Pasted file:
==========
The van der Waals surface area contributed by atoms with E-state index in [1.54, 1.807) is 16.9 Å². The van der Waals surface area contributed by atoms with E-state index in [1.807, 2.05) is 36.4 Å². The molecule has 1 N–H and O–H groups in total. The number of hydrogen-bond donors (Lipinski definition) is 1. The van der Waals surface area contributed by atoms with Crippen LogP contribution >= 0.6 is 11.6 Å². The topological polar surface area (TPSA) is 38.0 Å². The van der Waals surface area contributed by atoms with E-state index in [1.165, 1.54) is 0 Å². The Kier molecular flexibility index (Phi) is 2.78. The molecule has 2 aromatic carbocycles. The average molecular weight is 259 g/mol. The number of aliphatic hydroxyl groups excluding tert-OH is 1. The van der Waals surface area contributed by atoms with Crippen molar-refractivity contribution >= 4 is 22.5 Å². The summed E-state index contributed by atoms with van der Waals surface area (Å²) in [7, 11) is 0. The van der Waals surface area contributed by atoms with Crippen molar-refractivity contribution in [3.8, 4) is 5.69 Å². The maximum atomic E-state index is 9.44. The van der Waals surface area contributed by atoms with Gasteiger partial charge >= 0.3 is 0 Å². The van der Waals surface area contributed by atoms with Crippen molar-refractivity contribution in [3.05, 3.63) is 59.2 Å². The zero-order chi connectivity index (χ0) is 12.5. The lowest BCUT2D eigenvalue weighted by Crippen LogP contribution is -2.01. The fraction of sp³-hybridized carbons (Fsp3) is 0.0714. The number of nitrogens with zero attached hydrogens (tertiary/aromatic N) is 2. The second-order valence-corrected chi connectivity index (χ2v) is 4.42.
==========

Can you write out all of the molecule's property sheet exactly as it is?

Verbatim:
The van der Waals surface area contributed by atoms with E-state index in [1.54, 1.807) is 16.9 Å². The van der Waals surface area contributed by atoms with E-state index in [1.807, 2.05) is 36.4 Å². The molecule has 1 N–H and O–H groups in total. The number of hydrogen-bond donors (Lipinski definition) is 1. The van der Waals surface area contributed by atoms with Crippen LogP contribution >= 0.6 is 11.6 Å². The topological polar surface area (TPSA) is 38.0 Å². The van der Waals surface area contributed by atoms with E-state index in [1.165, 1.54) is 0 Å². The Kier molecular flexibility index (Phi) is 2.78. The molecule has 2 aromatic carbocycles. The average molecular weight is 259 g/mol. The number of aliphatic hydroxyl groups excluding tert-OH is 1. The van der Waals surface area contributed by atoms with Crippen molar-refractivity contribution >= 4 is 22.5 Å². The summed E-state index contributed by atoms with van der Waals surface area (Å²) in [7, 11) is 0. The van der Waals surface area contributed by atoms with Crippen molar-refractivity contribution in [3.8, 4) is 5.69 Å². The maximum atomic E-state index is 9.44. The van der Waals surface area contributed by atoms with Gasteiger partial charge >= 0.3 is 0 Å². The van der Waals surface area contributed by atoms with Crippen molar-refractivity contribution in [3.05, 3.63) is 59.2 Å². The zero-order chi connectivity index (χ0) is 12.5. The lowest BCUT2D eigenvalue weighted by Crippen LogP contribution is -2.01. The fraction of sp³-hybridized carbons (Fsp3) is 0.0714. The number of nitrogens with zero attached hydrogens (tertiary/aromatic N) is 2. The second-order valence-corrected chi connectivity index (χ2v) is 4.42.